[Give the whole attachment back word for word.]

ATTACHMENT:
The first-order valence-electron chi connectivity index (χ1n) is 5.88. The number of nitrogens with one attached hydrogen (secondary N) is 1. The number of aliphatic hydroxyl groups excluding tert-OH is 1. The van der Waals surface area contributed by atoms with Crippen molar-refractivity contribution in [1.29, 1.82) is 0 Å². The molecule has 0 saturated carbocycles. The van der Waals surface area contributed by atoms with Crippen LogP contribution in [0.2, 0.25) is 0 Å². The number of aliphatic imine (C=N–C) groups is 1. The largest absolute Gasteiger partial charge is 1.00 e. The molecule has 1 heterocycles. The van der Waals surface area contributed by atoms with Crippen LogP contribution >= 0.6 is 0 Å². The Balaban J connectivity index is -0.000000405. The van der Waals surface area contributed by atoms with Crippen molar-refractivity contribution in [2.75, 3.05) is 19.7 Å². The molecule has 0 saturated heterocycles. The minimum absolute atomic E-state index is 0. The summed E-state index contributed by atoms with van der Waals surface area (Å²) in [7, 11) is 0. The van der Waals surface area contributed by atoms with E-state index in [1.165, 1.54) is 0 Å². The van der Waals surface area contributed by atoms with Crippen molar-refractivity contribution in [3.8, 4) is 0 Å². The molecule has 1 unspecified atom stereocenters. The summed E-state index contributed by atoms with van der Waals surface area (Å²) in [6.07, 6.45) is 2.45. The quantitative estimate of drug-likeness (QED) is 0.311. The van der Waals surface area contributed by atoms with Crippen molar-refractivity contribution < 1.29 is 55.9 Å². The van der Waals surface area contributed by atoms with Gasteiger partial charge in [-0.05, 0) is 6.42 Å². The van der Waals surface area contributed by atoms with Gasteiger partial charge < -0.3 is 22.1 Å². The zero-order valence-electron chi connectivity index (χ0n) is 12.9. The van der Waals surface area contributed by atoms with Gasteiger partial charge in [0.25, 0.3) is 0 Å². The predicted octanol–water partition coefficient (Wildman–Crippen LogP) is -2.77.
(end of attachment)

The first-order valence-electron chi connectivity index (χ1n) is 5.88. The number of nitrogens with one attached hydrogen (secondary N) is 1. The number of aliphatic hydroxyl groups excluding tert-OH is 1. The van der Waals surface area contributed by atoms with Crippen molar-refractivity contribution in [1.29, 1.82) is 0 Å². The molecule has 0 saturated carbocycles. The van der Waals surface area contributed by atoms with Crippen LogP contribution in [0.2, 0.25) is 0 Å². The number of aliphatic imine (C=N–C) groups is 1. The largest absolute Gasteiger partial charge is 1.00 e. The molecule has 1 heterocycles. The van der Waals surface area contributed by atoms with Crippen LogP contribution >= 0.6 is 0 Å². The Balaban J connectivity index is -0.000000405. The van der Waals surface area contributed by atoms with Crippen molar-refractivity contribution in [2.75, 3.05) is 19.7 Å². The molecule has 0 saturated heterocycles. The minimum absolute atomic E-state index is 0. The summed E-state index contributed by atoms with van der Waals surface area (Å²) in [7, 11) is 0. The van der Waals surface area contributed by atoms with E-state index in [1.165, 1.54) is 0 Å². The van der Waals surface area contributed by atoms with Crippen molar-refractivity contribution in [3.8, 4) is 0 Å². The molecule has 1 unspecified atom stereocenters. The summed E-state index contributed by atoms with van der Waals surface area (Å²) in [6.07, 6.45) is 2.45. The quantitative estimate of drug-likeness (QED) is 0.311. The van der Waals surface area contributed by atoms with Crippen molar-refractivity contribution < 1.29 is 55.9 Å². The van der Waals surface area contributed by atoms with Gasteiger partial charge in [-0.05, 0) is 6.42 Å². The van der Waals surface area contributed by atoms with Gasteiger partial charge < -0.3 is 22.1 Å². The zero-order valence-electron chi connectivity index (χ0n) is 12.9. The van der Waals surface area contributed by atoms with Gasteiger partial charge in [0.25, 0.3) is 0 Å². The predicted octanol–water partition coefficient (Wildman–Crippen LogP) is -2.77.